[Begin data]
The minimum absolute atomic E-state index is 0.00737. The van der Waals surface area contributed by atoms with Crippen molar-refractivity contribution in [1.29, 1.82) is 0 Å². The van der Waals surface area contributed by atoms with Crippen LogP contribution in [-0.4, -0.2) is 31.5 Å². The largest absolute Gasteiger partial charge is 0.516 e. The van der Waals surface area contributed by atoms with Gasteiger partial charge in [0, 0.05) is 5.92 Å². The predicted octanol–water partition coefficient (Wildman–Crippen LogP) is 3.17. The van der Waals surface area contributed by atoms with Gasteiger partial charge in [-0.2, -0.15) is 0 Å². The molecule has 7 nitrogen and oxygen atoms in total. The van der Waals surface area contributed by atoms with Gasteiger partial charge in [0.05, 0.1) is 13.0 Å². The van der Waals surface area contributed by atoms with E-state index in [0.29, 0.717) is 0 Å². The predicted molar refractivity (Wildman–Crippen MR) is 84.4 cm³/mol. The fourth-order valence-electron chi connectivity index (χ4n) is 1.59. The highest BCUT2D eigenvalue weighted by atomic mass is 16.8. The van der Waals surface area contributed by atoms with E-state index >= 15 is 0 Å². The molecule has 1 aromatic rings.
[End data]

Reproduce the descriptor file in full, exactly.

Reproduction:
The minimum absolute atomic E-state index is 0.00737. The van der Waals surface area contributed by atoms with Crippen molar-refractivity contribution in [1.29, 1.82) is 0 Å². The van der Waals surface area contributed by atoms with Crippen LogP contribution in [-0.4, -0.2) is 31.5 Å². The largest absolute Gasteiger partial charge is 0.516 e. The van der Waals surface area contributed by atoms with Gasteiger partial charge in [0, 0.05) is 5.92 Å². The predicted octanol–water partition coefficient (Wildman–Crippen LogP) is 3.17. The van der Waals surface area contributed by atoms with Gasteiger partial charge in [-0.2, -0.15) is 0 Å². The molecule has 7 nitrogen and oxygen atoms in total. The van der Waals surface area contributed by atoms with Gasteiger partial charge in [0.05, 0.1) is 13.0 Å². The van der Waals surface area contributed by atoms with E-state index in [0.29, 0.717) is 0 Å². The predicted molar refractivity (Wildman–Crippen MR) is 84.4 cm³/mol. The fourth-order valence-electron chi connectivity index (χ4n) is 1.59. The highest BCUT2D eigenvalue weighted by atomic mass is 16.8. The van der Waals surface area contributed by atoms with E-state index >= 15 is 0 Å². The molecule has 1 aromatic rings.